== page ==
Chamber Music of Ruth Shaw Wylie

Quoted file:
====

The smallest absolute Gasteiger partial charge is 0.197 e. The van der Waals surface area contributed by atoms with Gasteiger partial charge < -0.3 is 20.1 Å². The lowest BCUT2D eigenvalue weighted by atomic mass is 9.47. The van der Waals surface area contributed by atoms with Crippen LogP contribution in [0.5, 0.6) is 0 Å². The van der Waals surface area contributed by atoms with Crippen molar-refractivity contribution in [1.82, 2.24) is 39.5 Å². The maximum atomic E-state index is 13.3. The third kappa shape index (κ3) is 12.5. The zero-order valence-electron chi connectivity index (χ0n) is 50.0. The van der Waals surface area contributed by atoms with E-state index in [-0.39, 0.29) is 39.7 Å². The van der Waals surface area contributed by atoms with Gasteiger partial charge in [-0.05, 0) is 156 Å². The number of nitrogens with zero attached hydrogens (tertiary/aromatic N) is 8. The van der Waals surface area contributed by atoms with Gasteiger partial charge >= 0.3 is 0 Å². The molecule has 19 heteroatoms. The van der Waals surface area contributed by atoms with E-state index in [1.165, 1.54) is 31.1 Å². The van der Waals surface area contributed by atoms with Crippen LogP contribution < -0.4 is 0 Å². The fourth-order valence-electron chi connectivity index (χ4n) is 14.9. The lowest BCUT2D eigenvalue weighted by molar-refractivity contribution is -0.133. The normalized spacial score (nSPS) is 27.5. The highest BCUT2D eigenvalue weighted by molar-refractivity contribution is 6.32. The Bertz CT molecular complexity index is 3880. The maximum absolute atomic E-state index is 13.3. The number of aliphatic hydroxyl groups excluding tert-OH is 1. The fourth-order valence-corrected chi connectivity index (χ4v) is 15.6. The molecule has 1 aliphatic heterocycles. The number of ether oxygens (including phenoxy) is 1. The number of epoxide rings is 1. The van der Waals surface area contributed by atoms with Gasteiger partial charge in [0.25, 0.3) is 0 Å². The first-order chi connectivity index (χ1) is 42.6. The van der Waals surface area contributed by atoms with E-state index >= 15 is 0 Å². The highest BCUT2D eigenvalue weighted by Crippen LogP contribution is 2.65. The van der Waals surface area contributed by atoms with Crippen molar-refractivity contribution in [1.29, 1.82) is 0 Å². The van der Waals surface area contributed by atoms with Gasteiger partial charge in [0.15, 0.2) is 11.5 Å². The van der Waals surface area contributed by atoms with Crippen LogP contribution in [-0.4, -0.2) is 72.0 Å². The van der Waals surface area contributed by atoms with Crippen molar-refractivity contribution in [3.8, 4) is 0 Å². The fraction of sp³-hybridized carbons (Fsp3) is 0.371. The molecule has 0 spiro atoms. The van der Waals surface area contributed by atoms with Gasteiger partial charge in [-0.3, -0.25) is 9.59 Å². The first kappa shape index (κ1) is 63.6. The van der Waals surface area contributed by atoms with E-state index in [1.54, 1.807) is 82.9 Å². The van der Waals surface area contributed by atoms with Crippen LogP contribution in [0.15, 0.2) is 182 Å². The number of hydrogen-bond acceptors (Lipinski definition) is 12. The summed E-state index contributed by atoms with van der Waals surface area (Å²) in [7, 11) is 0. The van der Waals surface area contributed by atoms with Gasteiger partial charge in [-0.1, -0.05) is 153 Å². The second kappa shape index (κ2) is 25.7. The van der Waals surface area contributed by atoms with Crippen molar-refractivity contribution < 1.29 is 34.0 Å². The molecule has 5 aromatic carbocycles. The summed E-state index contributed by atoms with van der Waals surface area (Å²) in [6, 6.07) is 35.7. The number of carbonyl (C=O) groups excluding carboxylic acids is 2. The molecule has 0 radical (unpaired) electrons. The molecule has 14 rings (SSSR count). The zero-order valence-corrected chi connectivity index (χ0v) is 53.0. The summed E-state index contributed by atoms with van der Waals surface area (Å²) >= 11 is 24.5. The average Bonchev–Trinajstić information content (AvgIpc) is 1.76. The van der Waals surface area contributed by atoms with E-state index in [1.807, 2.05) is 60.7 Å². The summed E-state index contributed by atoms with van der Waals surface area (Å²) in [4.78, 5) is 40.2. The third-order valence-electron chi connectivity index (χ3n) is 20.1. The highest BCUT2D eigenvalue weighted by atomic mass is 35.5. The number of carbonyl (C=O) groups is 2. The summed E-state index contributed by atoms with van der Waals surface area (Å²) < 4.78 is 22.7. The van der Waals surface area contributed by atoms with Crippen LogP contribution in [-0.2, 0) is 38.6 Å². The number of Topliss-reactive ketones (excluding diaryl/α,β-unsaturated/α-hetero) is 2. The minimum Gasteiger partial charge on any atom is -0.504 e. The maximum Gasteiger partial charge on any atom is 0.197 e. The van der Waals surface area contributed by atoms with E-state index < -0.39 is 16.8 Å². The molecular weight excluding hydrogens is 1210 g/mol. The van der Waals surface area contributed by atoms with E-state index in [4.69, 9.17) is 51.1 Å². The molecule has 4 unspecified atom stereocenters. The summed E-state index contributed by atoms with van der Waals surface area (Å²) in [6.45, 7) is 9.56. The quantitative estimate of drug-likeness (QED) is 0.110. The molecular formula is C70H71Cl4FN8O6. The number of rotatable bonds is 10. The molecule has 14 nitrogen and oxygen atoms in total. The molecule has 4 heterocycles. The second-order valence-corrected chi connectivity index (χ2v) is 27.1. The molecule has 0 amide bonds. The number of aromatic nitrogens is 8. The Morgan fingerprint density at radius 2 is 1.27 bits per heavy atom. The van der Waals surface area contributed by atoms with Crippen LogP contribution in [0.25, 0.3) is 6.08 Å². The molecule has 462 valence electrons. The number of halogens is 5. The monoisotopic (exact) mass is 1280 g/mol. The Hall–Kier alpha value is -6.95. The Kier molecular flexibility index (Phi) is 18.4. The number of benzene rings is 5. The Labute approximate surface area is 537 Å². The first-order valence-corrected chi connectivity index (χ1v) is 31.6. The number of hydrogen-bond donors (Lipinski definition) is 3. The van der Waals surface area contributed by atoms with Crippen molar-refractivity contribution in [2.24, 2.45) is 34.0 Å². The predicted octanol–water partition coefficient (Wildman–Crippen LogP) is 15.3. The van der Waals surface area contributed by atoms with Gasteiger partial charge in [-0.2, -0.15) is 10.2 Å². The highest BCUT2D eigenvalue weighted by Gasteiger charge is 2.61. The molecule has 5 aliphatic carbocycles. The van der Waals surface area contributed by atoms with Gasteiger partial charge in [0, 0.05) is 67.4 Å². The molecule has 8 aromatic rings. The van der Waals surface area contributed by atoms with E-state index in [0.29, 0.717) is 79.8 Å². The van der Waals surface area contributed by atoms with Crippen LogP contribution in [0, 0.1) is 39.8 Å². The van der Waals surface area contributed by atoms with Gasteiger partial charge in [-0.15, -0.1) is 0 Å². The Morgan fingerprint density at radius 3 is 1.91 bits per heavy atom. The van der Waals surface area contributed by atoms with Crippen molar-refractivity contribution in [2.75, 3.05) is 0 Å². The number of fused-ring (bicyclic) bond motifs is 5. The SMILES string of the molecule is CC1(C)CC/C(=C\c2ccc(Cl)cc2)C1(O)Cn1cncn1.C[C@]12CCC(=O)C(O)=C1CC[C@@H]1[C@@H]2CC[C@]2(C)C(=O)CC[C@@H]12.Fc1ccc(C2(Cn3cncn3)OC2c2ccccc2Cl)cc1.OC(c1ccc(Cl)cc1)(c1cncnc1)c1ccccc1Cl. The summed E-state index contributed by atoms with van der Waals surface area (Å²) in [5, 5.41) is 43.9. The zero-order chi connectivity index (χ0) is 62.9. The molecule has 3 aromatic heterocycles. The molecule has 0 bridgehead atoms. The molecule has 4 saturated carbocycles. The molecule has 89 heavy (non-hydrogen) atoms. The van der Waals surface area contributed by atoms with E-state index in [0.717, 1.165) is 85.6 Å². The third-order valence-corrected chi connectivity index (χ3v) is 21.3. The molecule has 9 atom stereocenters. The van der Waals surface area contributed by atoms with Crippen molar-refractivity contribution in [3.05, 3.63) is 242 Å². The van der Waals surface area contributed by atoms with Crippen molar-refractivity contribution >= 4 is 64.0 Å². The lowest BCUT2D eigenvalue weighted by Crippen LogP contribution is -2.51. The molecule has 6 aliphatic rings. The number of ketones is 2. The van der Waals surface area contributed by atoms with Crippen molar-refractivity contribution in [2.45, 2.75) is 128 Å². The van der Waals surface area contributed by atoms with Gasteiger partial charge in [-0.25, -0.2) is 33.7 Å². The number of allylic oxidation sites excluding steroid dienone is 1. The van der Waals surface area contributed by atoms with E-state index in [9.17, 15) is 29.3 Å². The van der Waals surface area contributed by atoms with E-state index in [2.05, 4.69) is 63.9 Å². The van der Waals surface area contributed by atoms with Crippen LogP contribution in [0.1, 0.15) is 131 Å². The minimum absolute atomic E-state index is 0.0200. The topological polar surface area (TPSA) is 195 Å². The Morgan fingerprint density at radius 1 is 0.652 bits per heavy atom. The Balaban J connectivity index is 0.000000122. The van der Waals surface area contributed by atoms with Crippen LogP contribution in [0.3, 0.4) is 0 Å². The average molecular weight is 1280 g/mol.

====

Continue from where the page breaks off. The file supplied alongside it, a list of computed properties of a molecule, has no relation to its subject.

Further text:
This recording presents five works by the distinguished American composer and teacher Ruth Shaw Wylie (1916-1989). Born in Cincinnati, Ohio, she grew up in Detroit, Michigan, and was educated there and at the Eastman School of Music, where she earned a PhD in composition in 1943. She was a professor of composition and music theory at the University of Missouri, in Columbia (1943-1949), and then at her alma mater, Wayne State University in Detroit (1949-1969). Many of her students have become notable composers themselves. She described herself as "a fairly typical Midwestern composer." Her music was programmed regularly at university concerts, forums, and festivals of new music in Detroit and throughout the Midwest. She was also a pianist, a flutist, and an early innovator in improvised ensemble performance. In 1969 she retired from university teaching to compose full-time. She moved west to Salt Lake City, Utah, and then, in 1973, to Estes Park, Colorado. She was writing music and advising performers up until a short time before her death. Altogether she completed around sixty titles. Wylie composed Wistful Piece and Sonata for Viola and Piano while in residence at the Huntington Hartford Foundation Artists Colony in Rustic Canyon, Pacific Palisades, California. There she also began String Quartet No. 3, completing it while holding a residency in composition and painting at the MacDowell Colony, in Peterborough, New Hampshire. These three works illustrate Wylie's own skillful ways of interpreting American neoclassicism, the leading modernist style of the 1950s. Wistful Piece suggests a mood of yearning or desire tinged with sadness or melancholy. The middle section, marked "gaily," leads to a climactic fortississimo, followed by a reprise of the wistful opening. Sonata for Viola and Piano maintains a neoclassical orientation in it's three-movement structure (fast-slow-fast), sectional forms, chromatically inflected tonalities, and strong rhythmic drive. It also has a deeply emotional, rhapsodic quality. String Quartet No. 3 is contrapuntally ingenious, rhythmically intense, and emotionally reserved. Wylie's technique of combining planal (parallel) intervals is prominent throughout. Each movement begins and ends quietly. Written around thirty years later, November Music (1982) and Flights of Fancy (1984) reflect avant-garde ideas of the 1960s and 1970s. Wylie described Flights of Fancy, commissioned by the noted flutist Doriot Anthony Dwyer, as a portrayal in sound of "the lines, curves, spirals, and arcs found in the natural movements of the visual world and retained fancifully in the mind's eye: flights of birds, cloud patterns, falling wind-blown leaves, and gliding of fish, hoverings and dartings, etc." In November Music Wylie intends to express "the lovely, sad and moody qualities which a misty, dark day in November can sometimes bring." The piece evolves from the piano's initial haunting chord progression, which the cello answers with continuous melodic invention. Wylie wrote the piece for her friend David Tiemeyer, an amateur cellist, so that he and she could play it together without too much difficulty. --Deborah Hayes.